Charles Hans

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Independence, Kentucky
I have the older Delta lunchbox planer and use the old trick of hot gluing a couple of 1" strips that stick out front a few inches, to the sides of something that I want to eliminate snipe on as long as the width allows it this lets the scrap strips take the snipe. This works well for me YMMV.
 

Paul Douglass

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Well I don't think mine creates snipe any more than others will in that size range. I planed down all the wood for my organ pipes plus a bunch of extra to cover my mistakes, and I'd say 10% had snipe. I also think the type of wood has something to do with it and the adjustment of the in/out feed tables is important. Sharp blades and clean rollers is a must also. Like I said, I do think the DeWalt may be a little better machine though. I have no bases for this other than what I have read about it. I think it has 3 blades and maybe that is a help. It just looks like a heavier built machine to me. I also found it helps to make more passes, thinner cuts. I have also found that the direction of the grain can have a bearing on it.

Never thought of glueing extra wood on. Good idea.
 
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Vaughn McMillan

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ABQ NM
I have the Delta TP305 Snipemaster, which is the model below the 22-540. I've tried every adjustment and technique in the book, and still it is guaranteed to snipe. Both ends of the board. Every. Single. Time. I do the same thing Chas does...I temporarily glue scrap strips on either side of the board that extend 3 or 4 inches beyond both ends of the board.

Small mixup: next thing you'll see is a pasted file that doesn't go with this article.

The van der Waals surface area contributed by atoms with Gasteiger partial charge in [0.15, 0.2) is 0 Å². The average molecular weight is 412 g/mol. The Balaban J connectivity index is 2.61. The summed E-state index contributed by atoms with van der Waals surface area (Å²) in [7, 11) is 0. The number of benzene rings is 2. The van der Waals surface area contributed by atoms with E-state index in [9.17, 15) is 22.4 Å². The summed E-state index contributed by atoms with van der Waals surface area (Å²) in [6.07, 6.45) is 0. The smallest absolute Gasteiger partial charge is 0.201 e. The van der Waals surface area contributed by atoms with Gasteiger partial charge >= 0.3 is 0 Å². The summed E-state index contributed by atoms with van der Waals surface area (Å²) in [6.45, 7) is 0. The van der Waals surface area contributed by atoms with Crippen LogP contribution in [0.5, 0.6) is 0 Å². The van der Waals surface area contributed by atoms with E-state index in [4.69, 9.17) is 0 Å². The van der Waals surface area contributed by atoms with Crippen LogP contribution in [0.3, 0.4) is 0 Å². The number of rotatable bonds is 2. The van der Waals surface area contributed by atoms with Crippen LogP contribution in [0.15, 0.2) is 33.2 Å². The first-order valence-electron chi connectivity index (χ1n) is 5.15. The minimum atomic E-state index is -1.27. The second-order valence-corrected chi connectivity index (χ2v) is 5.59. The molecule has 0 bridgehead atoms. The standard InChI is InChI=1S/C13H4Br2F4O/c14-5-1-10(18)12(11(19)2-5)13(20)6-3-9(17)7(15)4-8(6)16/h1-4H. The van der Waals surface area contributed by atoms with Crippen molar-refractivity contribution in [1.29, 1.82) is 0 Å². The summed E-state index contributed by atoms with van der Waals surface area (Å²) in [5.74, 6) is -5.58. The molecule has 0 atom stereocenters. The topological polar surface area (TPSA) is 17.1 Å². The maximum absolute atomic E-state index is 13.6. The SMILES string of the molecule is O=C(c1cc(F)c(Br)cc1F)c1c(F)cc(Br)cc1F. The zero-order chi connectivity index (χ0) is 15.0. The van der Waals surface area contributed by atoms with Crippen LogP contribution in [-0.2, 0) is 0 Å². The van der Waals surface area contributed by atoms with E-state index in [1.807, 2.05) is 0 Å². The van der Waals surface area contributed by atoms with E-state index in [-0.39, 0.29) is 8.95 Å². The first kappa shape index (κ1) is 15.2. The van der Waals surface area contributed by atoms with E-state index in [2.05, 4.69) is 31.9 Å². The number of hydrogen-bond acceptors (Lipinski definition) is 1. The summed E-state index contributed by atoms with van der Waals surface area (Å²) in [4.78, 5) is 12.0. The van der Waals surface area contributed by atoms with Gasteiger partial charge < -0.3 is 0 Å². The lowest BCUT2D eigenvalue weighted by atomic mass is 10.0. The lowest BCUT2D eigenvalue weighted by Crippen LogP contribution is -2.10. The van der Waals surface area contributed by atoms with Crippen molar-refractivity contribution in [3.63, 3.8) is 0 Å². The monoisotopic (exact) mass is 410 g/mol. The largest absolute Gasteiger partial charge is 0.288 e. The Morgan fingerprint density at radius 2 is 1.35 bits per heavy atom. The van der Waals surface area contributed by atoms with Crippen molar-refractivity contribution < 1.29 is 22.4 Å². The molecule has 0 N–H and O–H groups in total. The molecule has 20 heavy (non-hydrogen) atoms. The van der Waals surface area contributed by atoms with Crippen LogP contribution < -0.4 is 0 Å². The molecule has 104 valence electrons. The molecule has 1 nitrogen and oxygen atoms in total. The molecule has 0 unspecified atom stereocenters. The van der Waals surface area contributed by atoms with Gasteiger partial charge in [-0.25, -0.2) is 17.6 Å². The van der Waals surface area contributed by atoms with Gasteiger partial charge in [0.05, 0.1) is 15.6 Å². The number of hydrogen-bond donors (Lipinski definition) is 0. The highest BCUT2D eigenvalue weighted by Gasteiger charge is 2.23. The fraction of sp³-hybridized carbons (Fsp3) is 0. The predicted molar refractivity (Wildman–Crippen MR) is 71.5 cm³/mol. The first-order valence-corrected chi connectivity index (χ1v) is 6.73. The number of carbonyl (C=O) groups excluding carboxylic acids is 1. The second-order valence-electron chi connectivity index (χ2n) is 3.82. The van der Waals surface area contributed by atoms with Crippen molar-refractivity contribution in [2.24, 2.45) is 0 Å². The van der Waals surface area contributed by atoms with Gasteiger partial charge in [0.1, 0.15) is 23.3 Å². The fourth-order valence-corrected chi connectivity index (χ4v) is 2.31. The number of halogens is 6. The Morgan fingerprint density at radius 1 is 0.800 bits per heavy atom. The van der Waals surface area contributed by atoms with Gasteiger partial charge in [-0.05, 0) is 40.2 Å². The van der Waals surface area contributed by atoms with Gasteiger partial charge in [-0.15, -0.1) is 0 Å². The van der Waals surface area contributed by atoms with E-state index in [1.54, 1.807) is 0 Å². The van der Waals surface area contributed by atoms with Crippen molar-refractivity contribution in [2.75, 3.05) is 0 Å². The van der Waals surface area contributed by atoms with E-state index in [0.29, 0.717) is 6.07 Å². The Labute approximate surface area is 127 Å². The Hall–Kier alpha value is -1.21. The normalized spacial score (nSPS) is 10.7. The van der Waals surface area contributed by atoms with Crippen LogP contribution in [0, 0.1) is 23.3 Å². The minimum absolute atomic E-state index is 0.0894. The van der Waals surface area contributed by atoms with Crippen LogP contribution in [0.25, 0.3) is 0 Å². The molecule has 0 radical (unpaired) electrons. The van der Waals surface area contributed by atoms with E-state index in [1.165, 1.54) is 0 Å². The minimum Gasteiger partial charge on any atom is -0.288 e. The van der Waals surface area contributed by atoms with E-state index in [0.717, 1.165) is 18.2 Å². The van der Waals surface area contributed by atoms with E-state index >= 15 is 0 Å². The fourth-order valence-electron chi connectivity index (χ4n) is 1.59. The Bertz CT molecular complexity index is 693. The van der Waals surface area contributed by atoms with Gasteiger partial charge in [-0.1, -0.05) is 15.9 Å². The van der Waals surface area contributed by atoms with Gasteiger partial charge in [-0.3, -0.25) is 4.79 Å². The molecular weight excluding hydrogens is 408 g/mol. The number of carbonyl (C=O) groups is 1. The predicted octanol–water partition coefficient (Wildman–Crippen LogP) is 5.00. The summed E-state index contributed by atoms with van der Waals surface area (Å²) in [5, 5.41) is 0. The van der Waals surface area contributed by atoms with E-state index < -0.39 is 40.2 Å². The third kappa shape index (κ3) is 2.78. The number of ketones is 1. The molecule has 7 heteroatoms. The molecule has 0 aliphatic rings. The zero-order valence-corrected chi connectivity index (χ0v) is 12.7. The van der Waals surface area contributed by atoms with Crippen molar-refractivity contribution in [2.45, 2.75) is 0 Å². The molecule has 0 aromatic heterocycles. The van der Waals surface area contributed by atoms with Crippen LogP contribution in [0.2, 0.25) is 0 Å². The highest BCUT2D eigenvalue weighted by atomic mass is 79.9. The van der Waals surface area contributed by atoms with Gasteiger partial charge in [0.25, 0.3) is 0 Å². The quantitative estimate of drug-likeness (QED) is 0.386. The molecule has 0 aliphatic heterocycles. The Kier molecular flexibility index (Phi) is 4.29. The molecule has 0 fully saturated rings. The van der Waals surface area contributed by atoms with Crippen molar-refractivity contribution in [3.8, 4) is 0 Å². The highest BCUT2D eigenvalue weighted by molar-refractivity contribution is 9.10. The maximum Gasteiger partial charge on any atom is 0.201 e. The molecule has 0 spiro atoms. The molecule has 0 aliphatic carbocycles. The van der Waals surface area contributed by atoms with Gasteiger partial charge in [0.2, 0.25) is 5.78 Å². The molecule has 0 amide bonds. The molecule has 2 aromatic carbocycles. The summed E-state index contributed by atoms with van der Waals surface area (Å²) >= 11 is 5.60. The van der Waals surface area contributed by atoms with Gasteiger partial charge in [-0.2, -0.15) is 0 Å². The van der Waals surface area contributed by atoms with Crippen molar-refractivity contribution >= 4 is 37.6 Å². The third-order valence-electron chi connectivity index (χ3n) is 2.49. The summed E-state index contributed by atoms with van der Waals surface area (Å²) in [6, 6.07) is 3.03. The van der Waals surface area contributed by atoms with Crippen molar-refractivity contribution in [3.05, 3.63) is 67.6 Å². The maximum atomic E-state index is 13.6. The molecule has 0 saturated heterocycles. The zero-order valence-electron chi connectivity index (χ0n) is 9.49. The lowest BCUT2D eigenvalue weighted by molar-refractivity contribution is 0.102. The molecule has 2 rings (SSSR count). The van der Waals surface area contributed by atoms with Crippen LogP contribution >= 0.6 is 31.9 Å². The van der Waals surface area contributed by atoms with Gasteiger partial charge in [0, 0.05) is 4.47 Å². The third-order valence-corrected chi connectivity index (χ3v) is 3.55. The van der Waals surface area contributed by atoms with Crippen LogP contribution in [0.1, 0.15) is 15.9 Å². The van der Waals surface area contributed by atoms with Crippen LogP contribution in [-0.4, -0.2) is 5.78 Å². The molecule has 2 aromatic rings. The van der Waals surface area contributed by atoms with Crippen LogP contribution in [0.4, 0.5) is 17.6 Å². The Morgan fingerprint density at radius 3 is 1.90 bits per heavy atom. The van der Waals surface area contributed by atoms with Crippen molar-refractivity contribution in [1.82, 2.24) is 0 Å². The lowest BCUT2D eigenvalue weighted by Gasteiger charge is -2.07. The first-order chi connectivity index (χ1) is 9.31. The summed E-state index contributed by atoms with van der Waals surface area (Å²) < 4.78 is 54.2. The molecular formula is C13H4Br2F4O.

I don't know the differences between the 22-540 and the Type 2 model, but it wouldn't surprise me if the revisions were to address snipe issues.
 

glenn bradley

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I'll just chime in to say that once setup the DeWalt DW734 was snipe-free. In all fairness I think the machine having a carriage lock had more to do with it than anything but, I set the tables so that a straight-edge placed through the machine and resting on the outer edges of the tables was about 3/16" off the platen under the cutterhead. We have done the same to a lesser degree on dad's DW735 with equal success.
 

Bob Gibson

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I'll just chime in to say that once setup the DeWalt DW734 was snipe-free. In all fairness I think the machine having a carriage lock had more to do with it than anything but, I set the tables so that a straight-edge placed through the machine and resting on the outer edges of the tables was about 3/16" off the platen under the cutterhead. We have done the same to a lesser degree on dad's DW735 with equal success.
That's how I finally got mine adjusted. I think I need an infeed table or rollers at the minimum for heavy long boards though.
 

fred hargis

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Wapakoneta, OH